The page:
Migraine Treatment Experiences: Physical Therapy

There are lots of Migraineurs who don’t like to take medications for various reasons and some are quite adamant about it. Complementary therapies such as biofeedback, aromatherapy, crystal therapy, acupuncture, and physical therapy (PT) are a few of these methods that can be employed to help treat Migraine disease. Personally I’ve tried some of these methods with limited success.

My first foray into PT and there have been many, was about a year or so after I fell. My primary care physician suggested it to help increase my range of motion in my neck and possibly relieve some of the daily pain I was having. At my first appointment after I completed a mound of paperwork, and my history was taken, the therapist evaluated me. He explained he wanted to see how far I could bend, stretch and rotate my neck. He checked my balance, posture, and gait – all while taking copious notes. As I struggled to move my head and neck, he could see that there were issues, and then it was time to set up a plan of action.

The PT explained which exercises he wanted me to do and how each of them were to become part of my daily routine. He encouraged me to stop if I had additional pain when I was working on these tasks, but he was clear on what type and how many exercise I should do. Before we finished my appointment, he watched me go over my “homework” making sure I didn’t have any questions and then said he would like to see me twice a week for a while.

As I did the range of motion exercises for my neck and upper back/shoulders – there was a lot of crunching and crackling going on. At the start of each exercise, I felt more pain, but it seemed to ease up the more I did them. After a few days I was back at the PT’s office for my scheduled visit. Before I started any exercises, an assistant placed a warm, thermal type of pack on my upper shoulders for about five minutes – which felt fabulous. The PT then came into the room and re-evaluated me. He didn’t see any monumental changes, but that was too be expected after only a few days. We went over the exercises again, and then I was introduced into the main floor area where other PT patients working diligently on their exercises. This was where I would be from now on to do my own thing, under the watchful eyes of the staff.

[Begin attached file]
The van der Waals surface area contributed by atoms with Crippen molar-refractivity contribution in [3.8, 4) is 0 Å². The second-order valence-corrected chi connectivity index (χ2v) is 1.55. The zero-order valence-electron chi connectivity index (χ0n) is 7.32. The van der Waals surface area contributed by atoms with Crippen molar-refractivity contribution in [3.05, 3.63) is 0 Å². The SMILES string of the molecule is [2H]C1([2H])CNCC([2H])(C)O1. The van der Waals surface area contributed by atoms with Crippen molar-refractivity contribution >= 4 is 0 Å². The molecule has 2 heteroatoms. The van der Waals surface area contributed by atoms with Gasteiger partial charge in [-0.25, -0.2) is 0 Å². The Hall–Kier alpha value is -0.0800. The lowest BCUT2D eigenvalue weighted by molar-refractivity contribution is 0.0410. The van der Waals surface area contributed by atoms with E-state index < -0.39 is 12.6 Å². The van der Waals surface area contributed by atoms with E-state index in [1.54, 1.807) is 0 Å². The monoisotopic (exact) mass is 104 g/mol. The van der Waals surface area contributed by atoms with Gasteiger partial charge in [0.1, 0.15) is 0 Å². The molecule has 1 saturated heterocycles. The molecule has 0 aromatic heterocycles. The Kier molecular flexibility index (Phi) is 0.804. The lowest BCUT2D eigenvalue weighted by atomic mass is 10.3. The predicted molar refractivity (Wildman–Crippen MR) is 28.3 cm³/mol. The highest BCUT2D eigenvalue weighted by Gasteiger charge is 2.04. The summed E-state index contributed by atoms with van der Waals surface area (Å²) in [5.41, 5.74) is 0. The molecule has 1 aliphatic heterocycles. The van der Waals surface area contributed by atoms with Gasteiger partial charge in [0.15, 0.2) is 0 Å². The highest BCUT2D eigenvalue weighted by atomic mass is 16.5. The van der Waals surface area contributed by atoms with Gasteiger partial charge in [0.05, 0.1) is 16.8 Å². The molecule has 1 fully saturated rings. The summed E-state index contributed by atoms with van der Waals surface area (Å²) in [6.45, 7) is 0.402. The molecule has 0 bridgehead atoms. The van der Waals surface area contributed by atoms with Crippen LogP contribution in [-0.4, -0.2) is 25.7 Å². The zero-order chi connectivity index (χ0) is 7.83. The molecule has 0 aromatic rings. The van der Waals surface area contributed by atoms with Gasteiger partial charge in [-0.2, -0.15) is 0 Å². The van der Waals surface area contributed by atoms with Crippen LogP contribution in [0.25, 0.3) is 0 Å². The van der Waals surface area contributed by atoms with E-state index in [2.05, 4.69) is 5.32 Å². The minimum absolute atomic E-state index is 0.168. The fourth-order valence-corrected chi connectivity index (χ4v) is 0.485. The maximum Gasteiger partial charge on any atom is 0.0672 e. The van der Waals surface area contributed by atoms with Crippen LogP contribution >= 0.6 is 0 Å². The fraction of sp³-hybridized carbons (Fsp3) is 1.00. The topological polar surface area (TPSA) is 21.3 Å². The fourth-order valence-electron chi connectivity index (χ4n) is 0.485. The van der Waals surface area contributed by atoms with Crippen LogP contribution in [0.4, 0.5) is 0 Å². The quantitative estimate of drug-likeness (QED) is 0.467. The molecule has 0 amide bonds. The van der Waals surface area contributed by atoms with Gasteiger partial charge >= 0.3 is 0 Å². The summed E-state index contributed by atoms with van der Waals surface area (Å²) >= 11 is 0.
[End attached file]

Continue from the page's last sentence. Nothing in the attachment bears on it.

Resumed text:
A few more days went by and I returned to PT. At each visit I completed my prescribed exercises and it wasn’t until after a few weeks that new exercises were given to me. I worked hard on my daily routine and continued to do so for the next six to eight weeks, and then I was re-evaluated. The physical therapist said could see that my range of motion had increased a bit, but we were both disappointed the pain was still there. At this point, the PT felt he had nothing left to offer me, and suggested I look into cranial sacral manipulation. To say the least, I left his office feeling very deflated.

I had hoped beyond hope that PT would be the answer I was looking for to relieve my pain. It didn’t, but I was determined not to give up. So next up – cranial sacral manipulation.

The purpose of the Treatment Series is to share personal experiences with migraine management techniques. Do not start, stop or change any treatment program without the advice of a qualified healthcare professional. For clinical data and safety information, please visit our Migraine Treatment pages.

This article represents the opinions, thoughts, and experiences of the author; none of this content has been paid for by any advertiser. The Migraine.com team does not recommend or endorse any products or treatments discussed herein. Learn more about how we maintain editorial integrity here.

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